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ISMB News


This page contains recent ISMB News items. Previous ISMB news items are available in the archive.

Latest ISMB Newsletter

The latest ISMB newsletter can be read here.

 

Research by the Waksman Lab into Bacterial Secretion Sheds Light on Antibiotic Resistance
March 2014

A team of scientists led by Professor Gabriel Waksman has uncovered the system that allows the sharing of genetic material between bacteria, and therefore the spread of antibiotic resistance. The research, published in Nature and funded by the Wellcome Trust, reveal the mechanism of bacterial type IV secretion, which bacteria use to move substances across their cell wall.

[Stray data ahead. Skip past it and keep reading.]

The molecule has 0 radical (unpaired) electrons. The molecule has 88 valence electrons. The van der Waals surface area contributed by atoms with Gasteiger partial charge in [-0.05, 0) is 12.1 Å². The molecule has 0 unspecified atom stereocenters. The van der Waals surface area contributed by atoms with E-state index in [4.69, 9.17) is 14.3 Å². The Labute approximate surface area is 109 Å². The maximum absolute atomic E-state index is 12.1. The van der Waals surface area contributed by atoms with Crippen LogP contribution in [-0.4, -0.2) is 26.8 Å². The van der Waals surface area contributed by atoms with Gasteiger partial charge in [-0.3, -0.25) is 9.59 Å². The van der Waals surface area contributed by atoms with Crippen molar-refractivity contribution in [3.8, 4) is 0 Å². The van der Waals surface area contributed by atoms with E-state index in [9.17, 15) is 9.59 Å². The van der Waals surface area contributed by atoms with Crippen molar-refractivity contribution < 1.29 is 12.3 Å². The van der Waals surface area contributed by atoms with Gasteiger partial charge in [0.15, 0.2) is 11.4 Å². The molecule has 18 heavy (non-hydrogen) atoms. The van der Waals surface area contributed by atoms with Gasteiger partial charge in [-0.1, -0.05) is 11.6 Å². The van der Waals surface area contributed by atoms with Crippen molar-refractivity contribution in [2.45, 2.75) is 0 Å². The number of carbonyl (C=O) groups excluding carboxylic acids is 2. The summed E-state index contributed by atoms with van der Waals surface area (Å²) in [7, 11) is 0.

As type IV secretion can distribute genetic material between bacteria, notably antibiotic resistance genes, the mechanism is directly responsible for the spread of antibiotic resistance in hospital settings. It also plays a crucial role in secreting toxins in infections - causing ulcers, whooping cough, or severe forms of pneumonia such as Legionnaires’ disease. Using electron microscopy the team were able to reconstruct the system as observed in the bacteria E. coli. They saw that the mechanism consists of two separate complexes, one in the outer membrane of the cell, and the other in the inner membrane, which are connected by a stalk-like structure that crosses the periplasm – the space between the two membranes. The complexes at both the inner and outer membranes form pores in the membrane, via which substances can be secreted.